Local schools face renewed sanctions of No Child Left Behind

Federal government did not renew state waiver this past spring

After the federal Department of Education removed Washington’s No Child Left Behind waiver, local schools are being faced with a return of the former system.

As a result, several school districts across the state, including Camas and Washougal, sent letters home to parents this past week to inform them of the changes.

The NCLB Act of 2001 required all states to create their own high academic standards in English-language arts and math. By 2014, all students, regardless of special needs or circumstances, are required to meet those standards, referred to as Adequate Yearly Progress.

Any district receiving Title 1 (part A) funds is identified as a district in improvement if it does not meet Adequate Yearly Progress goals for two years.

The Washougal school district, in addition to many across the state, has received this designation.

Washington state was granted a flexibility waiver in 2012 which removed these requirements. However, the Legislature declined to amend state law to require teacher and principal evaluations to include student growth on the state tests. As a result, the waiver was removed by the federal government.

The loss of the waiver also includes financial penalties for districts that do not meet AYP. Those districts are required to reserve at least 10 percent of Title I funds for professional development for teachers and administrators, create a working group of parents and district staff to revise its improvement plan, and continue to provide assistance to schools identified as being in improvement.

“No Child Left Behind was written with the intent that all, 100 percent of our students, reach proficiency on state tests in reading and math…AYP is reported as a single ‘yes’ or ‘no,’ which hides the richness of the details,” said Mike Nerland, Camas School District superintendent. “Those details reveal a picture of students with diverse challenges, abilities and interests. They reveal increased achievement in many areas and against-the-odds success stories.”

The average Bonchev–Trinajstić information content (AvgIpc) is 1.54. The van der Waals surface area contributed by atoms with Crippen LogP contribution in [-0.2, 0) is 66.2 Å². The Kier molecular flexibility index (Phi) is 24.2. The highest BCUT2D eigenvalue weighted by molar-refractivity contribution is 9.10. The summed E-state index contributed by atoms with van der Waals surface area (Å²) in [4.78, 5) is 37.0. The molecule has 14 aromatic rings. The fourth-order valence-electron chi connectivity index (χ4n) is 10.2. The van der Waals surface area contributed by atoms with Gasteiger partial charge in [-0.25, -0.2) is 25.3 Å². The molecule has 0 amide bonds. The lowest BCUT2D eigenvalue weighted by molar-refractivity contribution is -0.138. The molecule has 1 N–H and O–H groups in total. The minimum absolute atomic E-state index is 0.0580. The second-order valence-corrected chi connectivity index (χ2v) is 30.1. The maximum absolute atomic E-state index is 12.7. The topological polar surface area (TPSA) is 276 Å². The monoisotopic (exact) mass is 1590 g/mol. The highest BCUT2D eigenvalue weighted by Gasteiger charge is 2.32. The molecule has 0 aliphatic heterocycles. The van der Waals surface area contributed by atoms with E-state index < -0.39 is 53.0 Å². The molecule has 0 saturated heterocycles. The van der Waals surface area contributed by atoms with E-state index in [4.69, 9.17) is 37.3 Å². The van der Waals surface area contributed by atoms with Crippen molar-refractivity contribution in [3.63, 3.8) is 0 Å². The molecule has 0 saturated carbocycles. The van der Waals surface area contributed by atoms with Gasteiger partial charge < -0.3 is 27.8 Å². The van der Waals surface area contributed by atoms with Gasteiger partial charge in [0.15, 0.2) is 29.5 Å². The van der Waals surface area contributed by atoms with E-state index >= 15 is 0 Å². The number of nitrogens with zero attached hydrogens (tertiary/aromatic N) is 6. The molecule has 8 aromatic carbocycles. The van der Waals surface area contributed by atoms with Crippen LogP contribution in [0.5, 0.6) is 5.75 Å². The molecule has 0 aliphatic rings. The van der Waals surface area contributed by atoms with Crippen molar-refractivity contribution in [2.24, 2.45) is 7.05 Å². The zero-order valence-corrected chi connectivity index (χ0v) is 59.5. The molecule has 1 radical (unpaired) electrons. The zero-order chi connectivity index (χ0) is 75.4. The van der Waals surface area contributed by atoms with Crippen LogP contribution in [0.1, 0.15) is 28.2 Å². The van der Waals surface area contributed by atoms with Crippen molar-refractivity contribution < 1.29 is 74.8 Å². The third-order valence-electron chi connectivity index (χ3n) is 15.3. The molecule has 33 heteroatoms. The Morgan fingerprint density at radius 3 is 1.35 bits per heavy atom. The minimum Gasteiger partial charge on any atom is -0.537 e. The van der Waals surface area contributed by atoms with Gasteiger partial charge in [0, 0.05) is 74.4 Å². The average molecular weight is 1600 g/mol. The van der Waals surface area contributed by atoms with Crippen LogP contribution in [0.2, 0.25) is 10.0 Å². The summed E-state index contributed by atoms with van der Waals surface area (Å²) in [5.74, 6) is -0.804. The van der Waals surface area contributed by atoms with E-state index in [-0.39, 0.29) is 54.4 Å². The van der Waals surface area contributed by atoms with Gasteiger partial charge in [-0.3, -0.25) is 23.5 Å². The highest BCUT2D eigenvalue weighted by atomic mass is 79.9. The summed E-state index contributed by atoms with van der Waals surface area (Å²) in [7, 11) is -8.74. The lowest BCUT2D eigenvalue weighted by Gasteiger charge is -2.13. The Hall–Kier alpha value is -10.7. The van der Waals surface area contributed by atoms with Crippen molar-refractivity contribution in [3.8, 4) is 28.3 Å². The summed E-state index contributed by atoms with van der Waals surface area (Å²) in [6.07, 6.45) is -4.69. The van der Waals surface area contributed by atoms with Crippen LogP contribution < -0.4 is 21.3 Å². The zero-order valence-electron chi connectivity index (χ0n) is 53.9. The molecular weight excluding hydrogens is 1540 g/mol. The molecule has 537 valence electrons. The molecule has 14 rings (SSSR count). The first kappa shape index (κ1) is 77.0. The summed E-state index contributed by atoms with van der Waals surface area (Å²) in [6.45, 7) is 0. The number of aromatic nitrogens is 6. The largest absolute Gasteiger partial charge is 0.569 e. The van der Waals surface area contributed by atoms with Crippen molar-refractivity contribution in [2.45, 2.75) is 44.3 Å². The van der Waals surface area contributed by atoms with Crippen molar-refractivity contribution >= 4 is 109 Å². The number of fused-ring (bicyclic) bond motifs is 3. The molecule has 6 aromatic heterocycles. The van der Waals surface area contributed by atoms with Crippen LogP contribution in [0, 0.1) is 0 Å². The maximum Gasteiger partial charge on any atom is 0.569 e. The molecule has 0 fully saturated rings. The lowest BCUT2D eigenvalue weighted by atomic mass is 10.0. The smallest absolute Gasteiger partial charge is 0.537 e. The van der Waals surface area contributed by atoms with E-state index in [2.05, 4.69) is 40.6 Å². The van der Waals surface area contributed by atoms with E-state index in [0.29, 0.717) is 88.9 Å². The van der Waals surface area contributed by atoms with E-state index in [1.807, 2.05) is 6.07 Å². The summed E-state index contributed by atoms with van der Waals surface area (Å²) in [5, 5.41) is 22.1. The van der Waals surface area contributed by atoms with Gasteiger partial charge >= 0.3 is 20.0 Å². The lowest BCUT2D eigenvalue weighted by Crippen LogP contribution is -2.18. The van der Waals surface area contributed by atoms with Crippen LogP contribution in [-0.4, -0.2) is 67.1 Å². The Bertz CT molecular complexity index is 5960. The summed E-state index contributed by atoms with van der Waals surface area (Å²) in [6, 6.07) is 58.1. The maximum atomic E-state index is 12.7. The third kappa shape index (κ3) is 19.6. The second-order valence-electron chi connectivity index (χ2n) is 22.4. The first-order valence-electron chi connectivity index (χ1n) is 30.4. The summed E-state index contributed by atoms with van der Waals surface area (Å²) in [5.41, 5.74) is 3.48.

Dawn Tarzian, Washougal School District superintendent, noted that attending to the learning needs of children with added challenges is critical.

“The NCLB sub-groups include children growing up at the federal poverty rate,” she said. “To qualify for free breakfast and lunch, a family of four must make less than $23,854 annually. These children and their parents depend on our school systems to set high goals and to provide the support that is needed. Children growing up in poverty are no less capable.”

Both Nerland and Tarzian agree that their focus is and will continue to be growth for all students.

“The reason our students learn, grow and achieve at high levels is not because of a mandate from the federal government,” Nerland said. “It is due to the commitment and collaborative efforts of all our stakeholders, through high quality instruction delivered by dedicated teachers, caring and professional support staff, effective leadership at the school and district levels, and collaborative partnerships with parents, families and community.”

Added Tarzian, “Since the enactment of NCLB, increased learning success has been documented in both the Camas and Washougal School District, including in disciplines and subjects not measured by the tests required under this Act. Our hope for the future would be that these successes and the effort behind them would be encouraged, supported, and celebrated by a nation preparing a diversifying student population for the global society of their future.”

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